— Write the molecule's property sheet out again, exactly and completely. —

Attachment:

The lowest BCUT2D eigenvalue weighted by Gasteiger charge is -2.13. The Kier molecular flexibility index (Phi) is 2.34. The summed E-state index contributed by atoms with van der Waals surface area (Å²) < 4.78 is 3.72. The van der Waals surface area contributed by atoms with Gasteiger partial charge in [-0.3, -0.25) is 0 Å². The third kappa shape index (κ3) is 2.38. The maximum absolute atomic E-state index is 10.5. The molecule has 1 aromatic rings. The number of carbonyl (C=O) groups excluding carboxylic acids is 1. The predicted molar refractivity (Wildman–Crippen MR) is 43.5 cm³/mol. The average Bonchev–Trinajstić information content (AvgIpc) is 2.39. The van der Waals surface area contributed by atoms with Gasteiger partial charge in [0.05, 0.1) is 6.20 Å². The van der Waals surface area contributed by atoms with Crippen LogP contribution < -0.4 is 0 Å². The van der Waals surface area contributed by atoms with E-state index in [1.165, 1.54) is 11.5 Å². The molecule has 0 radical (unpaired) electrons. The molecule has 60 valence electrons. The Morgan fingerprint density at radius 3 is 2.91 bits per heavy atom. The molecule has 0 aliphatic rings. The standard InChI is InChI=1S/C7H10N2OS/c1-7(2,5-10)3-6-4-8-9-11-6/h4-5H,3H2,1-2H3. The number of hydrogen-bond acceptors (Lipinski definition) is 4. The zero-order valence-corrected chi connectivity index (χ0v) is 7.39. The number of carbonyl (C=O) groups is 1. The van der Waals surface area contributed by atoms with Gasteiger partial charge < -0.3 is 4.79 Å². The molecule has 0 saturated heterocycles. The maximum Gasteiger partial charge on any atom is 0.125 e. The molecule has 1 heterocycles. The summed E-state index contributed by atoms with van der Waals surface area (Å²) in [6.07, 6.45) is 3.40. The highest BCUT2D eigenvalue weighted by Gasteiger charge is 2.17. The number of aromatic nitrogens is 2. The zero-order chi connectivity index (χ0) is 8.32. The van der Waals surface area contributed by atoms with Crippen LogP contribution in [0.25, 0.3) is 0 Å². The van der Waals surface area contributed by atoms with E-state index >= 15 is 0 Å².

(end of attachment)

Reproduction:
The lowest BCUT2D eigenvalue weighted by Gasteiger charge is -2.13. The Kier molecular flexibility index (Phi) is 2.34. The summed E-state index contributed by atoms with van der Waals surface area (Å²) < 4.78 is 3.72. The van der Waals surface area contributed by atoms with Gasteiger partial charge in [-0.3, -0.25) is 0 Å². The third kappa shape index (κ3) is 2.38. The maximum absolute atomic E-state index is 10.5. The molecule has 1 aromatic rings. The number of carbonyl (C=O) groups excluding carboxylic acids is 1. The predicted molar refractivity (Wildman–Crippen MR) is 43.5 cm³/mol. The average Bonchev–Trinajstić information content (AvgIpc) is 2.39. The van der Waals surface area contributed by atoms with Gasteiger partial charge in [0.05, 0.1) is 6.20 Å². The van der Waals surface area contributed by atoms with Crippen LogP contribution < -0.4 is 0 Å². The van der Waals surface area contributed by atoms with E-state index in [1.165, 1.54) is 11.5 Å². The molecule has 0 radical (unpaired) electrons. The molecule has 60 valence electrons. The Morgan fingerprint density at radius 3 is 2.91 bits per heavy atom. The molecule has 0 aliphatic rings. The standard InChI is InChI=1S/C7H10N2OS/c1-7(2,5-10)3-6-4-8-9-11-6/h4-5H,3H2,1-2H3. The number of hydrogen-bond acceptors (Lipinski definition) is 4. The zero-order valence-corrected chi connectivity index (χ0v) is 7.39. The number of carbonyl (C=O) groups is 1. The van der Waals surface area contributed by atoms with Gasteiger partial charge < -0.3 is 4.79 Å². The molecule has 0 saturated heterocycles. The maximum Gasteiger partial charge on any atom is 0.125 e. The molecule has 1 heterocycles. The summed E-state index contributed by atoms with van der Waals surface area (Å²) in [6.07, 6.45) is 3.40. The highest BCUT2D eigenvalue weighted by Gasteiger charge is 2.17. The number of aromatic nitrogens is 2. The zero-order chi connectivity index (χ0) is 8.32. The van der Waals surface area contributed by atoms with Crippen LogP contribution in [0.25, 0.3) is 0 Å². The van der Waals surface area contributed by atoms with E-state index >= 15 is 0 Å².